Ukrainian President Volodymyr Zelensky sat beside President Donald Trump on Wednesday as he denied that the Trump pressured him to investigate former Vice President and current 2020 presidential candidate Joe Biden’s son for his work in the country.
The two leaders held a meeting at the U.N. one day after Speaker Nancy Pelosi announced that the House would launch a formal impeachment inquiry into Trump following reports of the President’s phone call with Zelensky in July. Speaking to reporters on Wednesday, Zelensky declared that he had not been pressured during the July phone call, and insisted that he does not want to interfere in a foreign election. Earlier on Wednesday, the White House released a summary of the phone call, which is comprised of “notes and recollections” from staff assigned to listen to the call and is not a transcript of the call.
In one exchange from the White House memo, Zelensky thanks Trump for his support of Ukraine’s defense. Trump responds, “I would like you to do us a favor though” and asks for Ukraine to investigate a matter related to the 2016 hacking of Democratic National Committee servers.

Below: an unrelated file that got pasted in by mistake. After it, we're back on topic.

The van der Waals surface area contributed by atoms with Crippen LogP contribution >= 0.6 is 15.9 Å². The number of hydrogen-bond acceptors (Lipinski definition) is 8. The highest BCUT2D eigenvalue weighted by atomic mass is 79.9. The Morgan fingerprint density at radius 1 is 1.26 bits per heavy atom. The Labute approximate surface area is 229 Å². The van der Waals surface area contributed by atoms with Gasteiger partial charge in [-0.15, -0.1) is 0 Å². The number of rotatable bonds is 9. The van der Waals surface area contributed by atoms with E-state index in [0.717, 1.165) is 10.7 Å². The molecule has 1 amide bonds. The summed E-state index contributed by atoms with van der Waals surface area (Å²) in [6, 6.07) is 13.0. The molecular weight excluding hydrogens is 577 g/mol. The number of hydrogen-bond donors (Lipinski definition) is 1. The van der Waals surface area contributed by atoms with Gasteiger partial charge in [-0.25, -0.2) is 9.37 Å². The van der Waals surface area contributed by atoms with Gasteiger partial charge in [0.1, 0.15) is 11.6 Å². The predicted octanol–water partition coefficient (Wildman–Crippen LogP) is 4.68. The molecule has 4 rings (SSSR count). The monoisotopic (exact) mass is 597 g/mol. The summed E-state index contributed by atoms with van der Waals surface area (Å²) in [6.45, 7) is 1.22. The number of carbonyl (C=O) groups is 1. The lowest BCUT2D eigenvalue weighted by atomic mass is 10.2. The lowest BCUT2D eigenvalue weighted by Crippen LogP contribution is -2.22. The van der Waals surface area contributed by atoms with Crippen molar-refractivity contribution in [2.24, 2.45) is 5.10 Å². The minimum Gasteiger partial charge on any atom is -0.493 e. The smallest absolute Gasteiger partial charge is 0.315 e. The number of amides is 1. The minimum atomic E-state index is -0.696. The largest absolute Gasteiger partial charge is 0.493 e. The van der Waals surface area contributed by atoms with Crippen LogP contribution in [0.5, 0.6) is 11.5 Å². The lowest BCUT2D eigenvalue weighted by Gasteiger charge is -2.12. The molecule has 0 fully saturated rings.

“I think you read everything. I think you read text,” Zelensky said to the gathered reporters on Wednesday. “I’m sorry, but I don’t want to be involved to democratic, open elections of U.S.A. No, you heard that we had good phone call. It was normal, we spoke about many things. I think, and you read it, that nobody pushed me.”
“So no pressure,” Trump added.
President Trump has been embroiled in controversy since last week, when reports emerged that a whistleblower in the U.S. intelligence community had filed a complaint about a phone call between the two heads of state. An official said that the whistleblower “found troubling” “certain representations concerning U.S. policy” during the call.
Trump had previously admitted that he and Zelensky discussed former Biden’s son Hunter Biden during the phone call, but has denied that the call went into inappropriate territory and has insisted there was “no quid pro quo.” The Washington Post reported last week that Trump froze nearly $400 million in aid from the country at least a week before the July 25 phone call with Zelensky. The funds were eventually released on Sept. 11.
Taking questions in Ukrainian and English on Wednesday, Zelensky said that he doesn’t have the authority to pressure Ukrainian law enforcement, and did not attempt to do so.
“We have an independent country and independent general security. I can’t push anyone,” Zelensky said.
Trump again accused the former Vice President’s son of corruption,
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